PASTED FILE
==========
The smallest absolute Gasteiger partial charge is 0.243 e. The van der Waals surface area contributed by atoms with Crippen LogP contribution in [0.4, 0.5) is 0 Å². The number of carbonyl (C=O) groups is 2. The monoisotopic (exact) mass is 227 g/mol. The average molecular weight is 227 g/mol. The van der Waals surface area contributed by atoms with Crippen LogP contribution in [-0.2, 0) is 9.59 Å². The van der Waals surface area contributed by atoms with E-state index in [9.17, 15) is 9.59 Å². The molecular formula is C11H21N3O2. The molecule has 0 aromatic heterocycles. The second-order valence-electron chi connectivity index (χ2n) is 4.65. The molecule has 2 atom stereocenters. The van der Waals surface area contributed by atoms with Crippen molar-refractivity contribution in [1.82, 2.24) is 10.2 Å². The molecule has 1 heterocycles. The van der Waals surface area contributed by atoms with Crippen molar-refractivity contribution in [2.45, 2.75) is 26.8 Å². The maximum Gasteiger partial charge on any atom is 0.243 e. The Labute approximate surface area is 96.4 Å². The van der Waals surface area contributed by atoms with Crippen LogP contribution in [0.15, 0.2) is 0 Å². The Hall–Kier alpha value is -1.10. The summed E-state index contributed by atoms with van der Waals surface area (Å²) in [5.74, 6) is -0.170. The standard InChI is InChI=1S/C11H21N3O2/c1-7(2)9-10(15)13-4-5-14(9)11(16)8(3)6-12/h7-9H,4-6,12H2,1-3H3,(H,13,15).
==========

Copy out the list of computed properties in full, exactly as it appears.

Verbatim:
The smallest absolute Gasteiger partial charge is 0.243 e. The van der Waals surface area contributed by atoms with Crippen LogP contribution in [0.4, 0.5) is 0 Å². The number of carbonyl (C=O) groups is 2. The monoisotopic (exact) mass is 227 g/mol. The average molecular weight is 227 g/mol. The van der Waals surface area contributed by atoms with Crippen LogP contribution in [-0.2, 0) is 9.59 Å². The van der Waals surface area contributed by atoms with E-state index in [9.17, 15) is 9.59 Å². The molecular formula is C11H21N3O2. The molecule has 0 aromatic heterocycles. The second-order valence-electron chi connectivity index (χ2n) is 4.65. The molecule has 2 atom stereocenters. The van der Waals surface area contributed by atoms with Crippen molar-refractivity contribution in [1.82, 2.24) is 10.2 Å². The molecule has 1 heterocycles. The van der Waals surface area contributed by atoms with Crippen molar-refractivity contribution in [2.45, 2.75) is 26.8 Å². The maximum Gasteiger partial charge on any atom is 0.243 e. The Labute approximate surface area is 96.4 Å². The van der Waals surface area contributed by atoms with Crippen LogP contribution in [0.15, 0.2) is 0 Å². The Hall–Kier alpha value is -1.10. The summed E-state index contributed by atoms with van der Waals surface area (Å²) in [5.74, 6) is -0.170. The standard InChI is InChI=1S/C11H21N3O2/c1-7(2)9-10(15)13-4-5-14(9)11(16)8(3)6-12/h7-9H,4-6,12H2,1-3H3,(H,13,15).